The PATH Act And Its Impact On Tax Payers
As tax day looms, small businesses and individuals are beginning to file their tax returns. For many individuals and families on a tight budget, tax returns mean tax refunds. Some people plan to use tax credits to receive a large tax return that they will use to pay off debt, or save for other necessities or modest luxuries. But this year could be a different story.
This year, there could be a delay in refunds this year because of a new bill that aims to crack down on tax fraud. This specific piece of legislation, the ‘Protecting Americans from Tax Hikes Act of 2015,’ generally known as the PATH Act will require additional steps in the process to receive refunds with the Earned Income Tax Credit or the Additional Child Tax Credit.
Individuals who claim one of these credits and file on the earliest day possible could experience a three-week delay in their refunds, with their refunds held until February 15th or later.
Those three additional weeks can be crushing for families on tight budgets or individuals in critical need of those funds.
You might have some questions about these tax laws.
What is the Earned Income Tax Credit and the Additional Child Tax Credit, and why does this delay matter?
Well, these credits are only available to individuals or families who are working but are making a lower income. For example, to qualify for the Earning Income Tax Credit in 2016, the total household income cannot exceed $47,955 if the individual is single with three or more children. Or if the household is married filing jointly with three or more children, the income limit is $53,505. If the family only has one child, the income limit is $39,296 for individuals or $44,846 for married couples filing jointly. Without children, the income limit is $14,880 for individuals and $20,430 for married couples filing jointly.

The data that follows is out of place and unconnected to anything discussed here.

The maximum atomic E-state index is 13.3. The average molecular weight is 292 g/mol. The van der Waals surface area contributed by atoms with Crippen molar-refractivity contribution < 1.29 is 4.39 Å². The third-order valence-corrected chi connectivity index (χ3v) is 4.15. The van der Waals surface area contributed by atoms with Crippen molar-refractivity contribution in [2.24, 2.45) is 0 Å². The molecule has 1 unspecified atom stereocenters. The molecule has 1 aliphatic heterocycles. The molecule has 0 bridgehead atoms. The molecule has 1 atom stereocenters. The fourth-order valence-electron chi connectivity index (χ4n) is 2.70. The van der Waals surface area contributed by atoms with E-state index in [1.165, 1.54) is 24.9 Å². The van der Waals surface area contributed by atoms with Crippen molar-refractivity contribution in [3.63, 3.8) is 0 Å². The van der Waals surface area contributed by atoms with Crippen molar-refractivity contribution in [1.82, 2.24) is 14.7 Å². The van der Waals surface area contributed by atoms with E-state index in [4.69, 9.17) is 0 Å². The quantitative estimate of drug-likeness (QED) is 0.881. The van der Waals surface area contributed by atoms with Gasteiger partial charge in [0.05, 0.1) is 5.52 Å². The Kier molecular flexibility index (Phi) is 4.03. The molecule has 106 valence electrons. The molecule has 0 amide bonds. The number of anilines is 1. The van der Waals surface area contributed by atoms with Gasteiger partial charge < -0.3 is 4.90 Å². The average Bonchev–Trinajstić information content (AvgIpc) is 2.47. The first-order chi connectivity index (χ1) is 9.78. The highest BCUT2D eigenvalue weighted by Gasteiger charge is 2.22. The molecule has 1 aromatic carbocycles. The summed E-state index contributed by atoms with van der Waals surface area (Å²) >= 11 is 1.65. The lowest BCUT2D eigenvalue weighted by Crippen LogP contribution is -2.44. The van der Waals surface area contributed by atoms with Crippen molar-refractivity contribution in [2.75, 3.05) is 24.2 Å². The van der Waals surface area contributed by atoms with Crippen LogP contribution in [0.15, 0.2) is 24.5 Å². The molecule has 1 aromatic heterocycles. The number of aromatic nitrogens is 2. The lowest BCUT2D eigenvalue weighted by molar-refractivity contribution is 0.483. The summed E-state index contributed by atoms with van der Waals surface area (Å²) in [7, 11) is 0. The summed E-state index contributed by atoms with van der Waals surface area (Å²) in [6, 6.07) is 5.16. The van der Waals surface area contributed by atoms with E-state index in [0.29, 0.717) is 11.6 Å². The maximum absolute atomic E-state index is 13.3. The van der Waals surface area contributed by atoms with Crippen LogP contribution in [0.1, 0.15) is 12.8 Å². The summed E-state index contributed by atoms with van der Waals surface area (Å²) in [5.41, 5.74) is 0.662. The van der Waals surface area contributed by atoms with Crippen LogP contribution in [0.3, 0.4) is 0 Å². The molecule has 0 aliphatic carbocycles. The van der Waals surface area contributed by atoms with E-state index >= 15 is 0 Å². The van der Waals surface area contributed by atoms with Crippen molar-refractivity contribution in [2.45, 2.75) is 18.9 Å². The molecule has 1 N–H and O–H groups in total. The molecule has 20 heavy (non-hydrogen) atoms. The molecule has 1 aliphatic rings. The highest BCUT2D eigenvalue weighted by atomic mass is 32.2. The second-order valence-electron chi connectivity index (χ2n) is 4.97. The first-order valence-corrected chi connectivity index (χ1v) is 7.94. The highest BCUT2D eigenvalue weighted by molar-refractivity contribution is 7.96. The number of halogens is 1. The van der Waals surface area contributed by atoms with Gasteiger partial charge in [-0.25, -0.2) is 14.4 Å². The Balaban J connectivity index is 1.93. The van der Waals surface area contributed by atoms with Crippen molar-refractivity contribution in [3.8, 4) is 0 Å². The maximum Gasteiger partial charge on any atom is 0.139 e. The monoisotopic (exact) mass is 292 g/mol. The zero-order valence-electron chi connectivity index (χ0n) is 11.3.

Few tax credits result in a refund even if the taxpayer did not owe a penny, but this is a true scenario occasionally for individuals or families who file using the Additional Child Tax Credit. The drawback with this tax credit is that if you are eligible for the Additional Child Tax Credit, you will not be able to claim the full $1,000 Child Tax Credit amount.
If you’ve been following along with your calculator, you will quickly realize that some families could be waiting for thousands of dollars this tax season, depending on the family’s household income and the number of qualifying children.
The maximum eligible amount that households with three or more children can receive is $6,269 using the Earned Income Tax Credit. That amount drops to $3,373 for households claiming one child. Individuals without children can receive up to $506.
Why is there such a delay with these tax credits? Does it really take that long to prevent fraudulent tax returns?
Detecting and preventing fraud can be a time-consuming process, but that isn’t the only reason for the delay. This year, tax returns are scheduled to be released on February 15th. Processing those returns can take a few days as there are steps in the process to verify details such as account information. There is a conflict this year, as President’s Day falls on February 20th, and that will delay some returns because banks will be closed on the federal holiday. That simple fact means that some returns will take additional time to show up in the bank accounts of households filing using either of these tax credits.
According to one report), even if you file your tax return early, you should not expect to see a tax return until the week of February 27th,, according to the IRS.
What can be done to speed up the return process for these families?
As usual, e-filing and using direct deposit are always the quickest avenues for receiving tax refunds. If you plan on using either of these tax credits, you should consider signing up for those two benefits when you file your tax return.
If you do not plan to file your tax return using either of these tax credits, you can expect a much faster turn around (21 days or less) for your tax refund.
You can track the status of your federal tax refund online at the IRS website. You will need to know the filing status of the refund, the exact amount of the refund, and either your Social Security number or your Individual Taxpayer Identification number to use the online tool.